The SOS, beacon and strobe functions on a flashlight are not something you often use and perhaps it can be said that they are seldom or never used at all by a majority of flashlight owners. But having said that, they are still useful functions when the necessity arises. As they say, “Why not have it and not need it, instead of not having it and needing it.” Like the flashlight itself, we get it because the need for it may arise and not because of having the need presenting itself and then getting the flashlight.
What are they...
SOS is a generally understood and adopted distress signal. It is taken from Morse Code where S is represented by 3 dots and O by three dashes and when keyed in the telegraph machine in series (...---...) it spells SOS, which signifies distress as first adopted by German radio regulations on April 1, 1905. It was set as a worldwide standard at the second International Radiotelegraphic Convention on November 3, 1906 and it came into effect less than 2 years after on July 1, 1908. Since that time many other ways of alerting others to a distress situation have been developed and adopted and this includes light sources like a flashlight. The repeating pattern for SOS is three short bursts, three long bursts and then again with three short bursts of light, and it has been in use for a long time. But these days many flashlights have this SOS pattern built-in and require no manual on-and-off manipulation of the flashlight to get the pattern right.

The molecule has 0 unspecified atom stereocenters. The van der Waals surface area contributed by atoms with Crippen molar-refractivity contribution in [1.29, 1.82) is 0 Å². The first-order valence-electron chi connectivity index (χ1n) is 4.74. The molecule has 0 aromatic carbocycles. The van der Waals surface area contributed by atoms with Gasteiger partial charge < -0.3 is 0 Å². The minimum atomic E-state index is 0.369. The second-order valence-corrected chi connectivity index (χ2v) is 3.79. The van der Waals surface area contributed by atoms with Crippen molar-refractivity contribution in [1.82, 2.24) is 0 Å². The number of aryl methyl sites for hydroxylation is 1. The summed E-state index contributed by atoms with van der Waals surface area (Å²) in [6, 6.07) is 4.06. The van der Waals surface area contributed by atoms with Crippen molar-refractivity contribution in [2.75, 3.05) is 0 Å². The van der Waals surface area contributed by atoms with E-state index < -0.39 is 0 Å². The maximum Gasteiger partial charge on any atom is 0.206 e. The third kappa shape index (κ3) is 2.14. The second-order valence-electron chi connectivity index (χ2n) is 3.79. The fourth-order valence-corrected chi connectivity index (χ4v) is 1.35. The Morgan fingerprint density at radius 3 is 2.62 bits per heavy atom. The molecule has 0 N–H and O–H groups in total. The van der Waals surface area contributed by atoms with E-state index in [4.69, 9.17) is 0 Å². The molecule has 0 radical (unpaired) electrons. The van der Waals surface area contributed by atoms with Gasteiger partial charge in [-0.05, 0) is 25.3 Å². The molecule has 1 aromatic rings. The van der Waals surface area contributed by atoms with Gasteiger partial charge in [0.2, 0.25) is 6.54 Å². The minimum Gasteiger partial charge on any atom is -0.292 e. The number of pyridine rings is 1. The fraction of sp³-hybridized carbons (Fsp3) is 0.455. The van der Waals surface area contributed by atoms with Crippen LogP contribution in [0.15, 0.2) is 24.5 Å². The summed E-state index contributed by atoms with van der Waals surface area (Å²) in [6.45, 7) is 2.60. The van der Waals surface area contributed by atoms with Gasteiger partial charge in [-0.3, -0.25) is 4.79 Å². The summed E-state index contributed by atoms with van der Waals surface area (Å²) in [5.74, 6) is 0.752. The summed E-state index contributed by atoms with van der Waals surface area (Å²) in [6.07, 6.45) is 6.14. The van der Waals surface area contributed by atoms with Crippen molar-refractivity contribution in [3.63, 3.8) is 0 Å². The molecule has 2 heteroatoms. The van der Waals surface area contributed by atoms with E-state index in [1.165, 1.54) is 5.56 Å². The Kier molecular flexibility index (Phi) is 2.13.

It is hoped that one never has to use this function since if it is ever required it means something critical has happened and it is likely that life or death hangs in the balance. Faced with any form of distress, either man-made or by nature, you can rely on this function to alert others that you are in some sort of distress and need help.
Beacons are designed to attract the attention of people to a particular location and signal them about something. The interpretations of the signal can be varied but the basic idea of the attention it provides is universal and they have been around since ancient times. Today, even flashlights are equipped with this function and they also provide portability that other beacons do not have. In the beacon mode, a flashlight will emit long bursts of light in slow repeating intervals.
As a means of navigation, a beacon can be set as a point of reference when you or others in a group become separated or lost. It can also be a way to alert others as a signal for something with a preset meaning. In ancient times, fires that could be seen for large distances were set to alert of threats.
Strobe lights have been around since the 1930s and they have been used in various applications. Some are used to stop the appearance of motion and in flashlights their use has been centered on a disorienting effect of flashing lights that was first noticed in the 1950s called Flicker vertigo or the Bucha effect.
Strobe function in a flashlight is primarily used as a defensive measure against threats and secondarily as a light signal. The disorienting effects, night vision disruption, temporary blindness (depending on the light intensity) and possible fear of the shock of getting exposed to the fast cycling of the light going on and off for the strobe light all contribute to allow for a window of opportunity to either disable the attacker or make a run for it.
All of these extra flashlight functions are there to increase your chances of survival and improve your effectiveness in various situations where light is used. The need to use the SOS, beacon and strobe functions on a flashlight might not seem useful at present because the situation when they are required is not there yet but if or when it does you'd better have them or you might regret it.